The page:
A Really Boring Article: What Makes Good Packaging?

Mason Weis

Indy Writer



Okay, so let’s get it out of the way before we start. Who even buys physical music anymore, right? Hahaha Spotify is all I need to enjoy my music nowadays! Got that out of your system? Great. One thing many people overlook these days, especially because music consumption is primarily digital now is the way in which albums are packaged. When done right, album packaging can be an art. When done wrong it can be downright dreadful.


Not too long ago I got my hands on a physical copy of Beach House’s Bloom. I like Beach House so the music to me is just fine and all. But the CD and what it came in honestly blew me away. Looking at the album cover without having it in your hands makes it seem boring. Unlike normal CDs which come in those plastic box thingies, Bloom is presented to the potential listener in the form of a sort of card stock cover. All the white spots on the cover are embossed. You can feel each individual spot as a sort of raised bump. It gives the listener (or person just handling the thing) a way to experience the album besides just listening to it (who wants to listen to an album anyway, am I right or am I right?). The CD itself is packaged like a vinyl record which means it comes in a little paper cover that slides into an opening in the album cover. Also, the cover opens up to reveal pages with images of the lyrics written out by hand on some and photography on the others. It’s almost like a little book.


Needless to say, Beach House’s Bloom is definitely an example of good album packaging. There aren’t any flimsy little plastic CD cases. No half done looking liner notes. No terrible album artwork. Holding the CD in your hands is an experience of its own. And honestly, that’s what Beach House has done right.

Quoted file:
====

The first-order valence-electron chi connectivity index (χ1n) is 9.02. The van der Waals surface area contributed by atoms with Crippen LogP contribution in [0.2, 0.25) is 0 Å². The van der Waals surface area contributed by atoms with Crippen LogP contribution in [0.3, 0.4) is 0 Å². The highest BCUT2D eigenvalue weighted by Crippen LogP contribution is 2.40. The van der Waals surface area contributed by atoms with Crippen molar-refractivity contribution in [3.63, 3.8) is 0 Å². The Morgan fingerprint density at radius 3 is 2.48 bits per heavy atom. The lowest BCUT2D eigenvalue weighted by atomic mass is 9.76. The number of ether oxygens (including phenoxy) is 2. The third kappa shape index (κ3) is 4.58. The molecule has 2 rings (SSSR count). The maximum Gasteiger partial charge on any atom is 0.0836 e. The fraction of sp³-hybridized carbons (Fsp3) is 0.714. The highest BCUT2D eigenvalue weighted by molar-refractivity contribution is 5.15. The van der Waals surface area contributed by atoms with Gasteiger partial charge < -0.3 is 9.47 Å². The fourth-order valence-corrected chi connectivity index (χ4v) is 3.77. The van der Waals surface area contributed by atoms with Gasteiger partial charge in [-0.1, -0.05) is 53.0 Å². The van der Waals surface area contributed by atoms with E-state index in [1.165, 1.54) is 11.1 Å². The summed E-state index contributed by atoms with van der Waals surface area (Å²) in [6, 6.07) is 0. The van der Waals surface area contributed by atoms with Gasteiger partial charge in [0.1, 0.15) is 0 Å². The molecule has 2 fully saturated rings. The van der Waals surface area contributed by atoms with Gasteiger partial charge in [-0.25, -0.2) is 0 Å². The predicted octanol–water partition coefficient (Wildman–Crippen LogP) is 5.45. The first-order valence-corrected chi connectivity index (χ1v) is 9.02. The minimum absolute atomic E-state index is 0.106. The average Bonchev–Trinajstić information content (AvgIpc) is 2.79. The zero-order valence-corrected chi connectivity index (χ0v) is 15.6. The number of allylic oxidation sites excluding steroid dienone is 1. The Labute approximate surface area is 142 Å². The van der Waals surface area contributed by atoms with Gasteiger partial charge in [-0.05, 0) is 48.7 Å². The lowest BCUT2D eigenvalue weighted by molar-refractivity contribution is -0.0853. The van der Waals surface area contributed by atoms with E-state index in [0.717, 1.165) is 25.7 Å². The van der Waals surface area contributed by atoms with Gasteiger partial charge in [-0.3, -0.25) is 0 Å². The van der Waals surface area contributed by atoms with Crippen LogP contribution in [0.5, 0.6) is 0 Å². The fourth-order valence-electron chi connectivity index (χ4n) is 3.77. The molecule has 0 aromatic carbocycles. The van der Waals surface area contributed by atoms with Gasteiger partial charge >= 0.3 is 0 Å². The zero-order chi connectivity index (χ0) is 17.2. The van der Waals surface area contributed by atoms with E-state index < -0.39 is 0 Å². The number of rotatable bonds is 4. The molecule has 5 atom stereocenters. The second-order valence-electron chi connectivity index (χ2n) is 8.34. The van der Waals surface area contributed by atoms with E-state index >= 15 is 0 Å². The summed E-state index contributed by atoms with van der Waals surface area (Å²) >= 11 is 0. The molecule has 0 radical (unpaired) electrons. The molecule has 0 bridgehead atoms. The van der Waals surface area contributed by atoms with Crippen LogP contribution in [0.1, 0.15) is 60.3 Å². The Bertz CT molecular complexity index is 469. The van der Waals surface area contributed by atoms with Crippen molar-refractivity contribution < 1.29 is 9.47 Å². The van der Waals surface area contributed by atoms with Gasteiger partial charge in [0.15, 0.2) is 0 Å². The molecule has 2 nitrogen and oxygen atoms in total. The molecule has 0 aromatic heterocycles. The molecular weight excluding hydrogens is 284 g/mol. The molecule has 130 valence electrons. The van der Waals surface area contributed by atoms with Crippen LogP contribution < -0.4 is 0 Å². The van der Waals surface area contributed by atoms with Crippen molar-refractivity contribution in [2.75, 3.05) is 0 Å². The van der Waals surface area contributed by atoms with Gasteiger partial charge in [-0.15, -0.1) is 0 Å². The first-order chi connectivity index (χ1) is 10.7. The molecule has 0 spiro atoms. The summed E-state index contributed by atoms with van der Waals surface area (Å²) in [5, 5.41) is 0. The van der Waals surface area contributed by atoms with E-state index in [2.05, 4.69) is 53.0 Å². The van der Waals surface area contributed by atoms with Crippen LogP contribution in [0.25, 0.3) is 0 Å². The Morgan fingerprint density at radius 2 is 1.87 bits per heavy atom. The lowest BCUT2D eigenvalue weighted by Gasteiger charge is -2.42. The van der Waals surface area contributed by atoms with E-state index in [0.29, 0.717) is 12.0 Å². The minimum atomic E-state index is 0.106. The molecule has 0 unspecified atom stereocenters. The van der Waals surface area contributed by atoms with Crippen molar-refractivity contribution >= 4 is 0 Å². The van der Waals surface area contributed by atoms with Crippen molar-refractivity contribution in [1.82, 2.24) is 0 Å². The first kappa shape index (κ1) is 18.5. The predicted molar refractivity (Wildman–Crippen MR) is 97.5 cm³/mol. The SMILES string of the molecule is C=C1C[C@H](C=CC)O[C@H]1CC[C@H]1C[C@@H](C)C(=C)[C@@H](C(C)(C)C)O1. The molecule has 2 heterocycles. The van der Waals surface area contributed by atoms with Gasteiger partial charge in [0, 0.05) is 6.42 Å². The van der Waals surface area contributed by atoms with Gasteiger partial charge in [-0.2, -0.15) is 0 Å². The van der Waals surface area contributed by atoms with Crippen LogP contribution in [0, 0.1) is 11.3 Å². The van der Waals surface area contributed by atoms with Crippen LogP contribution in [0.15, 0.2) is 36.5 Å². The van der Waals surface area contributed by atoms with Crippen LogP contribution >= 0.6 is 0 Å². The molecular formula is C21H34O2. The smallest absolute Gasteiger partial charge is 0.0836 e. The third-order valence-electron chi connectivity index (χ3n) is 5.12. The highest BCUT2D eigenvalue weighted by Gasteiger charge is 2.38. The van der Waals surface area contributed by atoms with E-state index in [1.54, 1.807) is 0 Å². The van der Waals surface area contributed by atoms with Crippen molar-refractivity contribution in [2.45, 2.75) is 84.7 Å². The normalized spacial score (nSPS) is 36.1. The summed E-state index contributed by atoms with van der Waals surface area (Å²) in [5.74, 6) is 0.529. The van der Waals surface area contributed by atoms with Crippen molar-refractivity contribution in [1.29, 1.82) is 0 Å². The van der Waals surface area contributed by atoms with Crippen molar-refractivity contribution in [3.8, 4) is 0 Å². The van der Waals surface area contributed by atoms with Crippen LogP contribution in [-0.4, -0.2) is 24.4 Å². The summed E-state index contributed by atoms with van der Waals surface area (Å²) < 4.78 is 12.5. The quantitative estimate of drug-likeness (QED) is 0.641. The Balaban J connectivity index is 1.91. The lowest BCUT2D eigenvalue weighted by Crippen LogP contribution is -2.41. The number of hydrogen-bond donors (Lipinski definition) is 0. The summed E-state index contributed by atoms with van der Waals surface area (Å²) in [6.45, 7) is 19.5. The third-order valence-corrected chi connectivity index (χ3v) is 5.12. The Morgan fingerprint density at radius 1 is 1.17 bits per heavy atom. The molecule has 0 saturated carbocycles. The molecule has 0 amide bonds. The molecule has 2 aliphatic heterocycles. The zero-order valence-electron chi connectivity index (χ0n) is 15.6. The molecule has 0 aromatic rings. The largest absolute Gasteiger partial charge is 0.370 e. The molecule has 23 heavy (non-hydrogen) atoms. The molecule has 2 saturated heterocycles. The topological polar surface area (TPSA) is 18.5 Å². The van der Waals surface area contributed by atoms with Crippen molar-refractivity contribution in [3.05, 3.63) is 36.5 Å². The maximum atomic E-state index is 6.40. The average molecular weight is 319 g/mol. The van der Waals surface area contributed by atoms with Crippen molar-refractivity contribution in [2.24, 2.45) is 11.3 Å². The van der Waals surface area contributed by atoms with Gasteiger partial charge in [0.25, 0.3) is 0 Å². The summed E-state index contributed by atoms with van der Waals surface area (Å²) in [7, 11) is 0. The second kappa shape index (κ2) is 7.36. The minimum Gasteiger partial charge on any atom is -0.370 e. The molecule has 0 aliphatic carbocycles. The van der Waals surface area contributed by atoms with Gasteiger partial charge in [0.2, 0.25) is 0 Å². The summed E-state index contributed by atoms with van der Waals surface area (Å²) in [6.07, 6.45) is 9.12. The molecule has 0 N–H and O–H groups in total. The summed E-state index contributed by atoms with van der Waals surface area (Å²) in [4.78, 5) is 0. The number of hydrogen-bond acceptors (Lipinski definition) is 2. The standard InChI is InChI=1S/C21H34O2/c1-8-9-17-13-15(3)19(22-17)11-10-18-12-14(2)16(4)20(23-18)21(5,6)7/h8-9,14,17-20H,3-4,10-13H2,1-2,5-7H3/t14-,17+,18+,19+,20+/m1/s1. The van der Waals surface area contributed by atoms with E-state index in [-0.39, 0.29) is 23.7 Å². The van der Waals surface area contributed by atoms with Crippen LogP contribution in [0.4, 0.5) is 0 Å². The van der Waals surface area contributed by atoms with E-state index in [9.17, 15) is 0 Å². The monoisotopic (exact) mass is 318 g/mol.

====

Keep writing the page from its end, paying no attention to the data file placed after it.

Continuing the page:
While physical music distribution is definitely dying, the fact of the matter is, artists are still hiring people to make their album liners and package their CDs. There’s even an award at the Grammy’s for “Best Recording Package”. While some artists, like Beach House seem to understand the importance of good presentation it’s a shame so many other artists don’t give a damn.


What I’m trying to get at is this: big name artists usually have more money than the most people can even dream of when they decide to record and produce an album. With all this moolah being funneled into something they’re putting their entire careers into, why would they do a horrible job packaging their product? Why wouldn’t they put some of that money into hiring someone to actually make their CDs look appealing? Sure physical copies of Bloom might have been more expensive to produce but if I had to decide between listening to something with great packaging, like that album, or something with the most God awful album liner I’ve seen (Miley Cyrus’ Bangerz, Chief Keef’s Back From The Dead 2 and Blood on the Dance Floor’s Evolution all come to mind) I’d go with the better packaged album every time.

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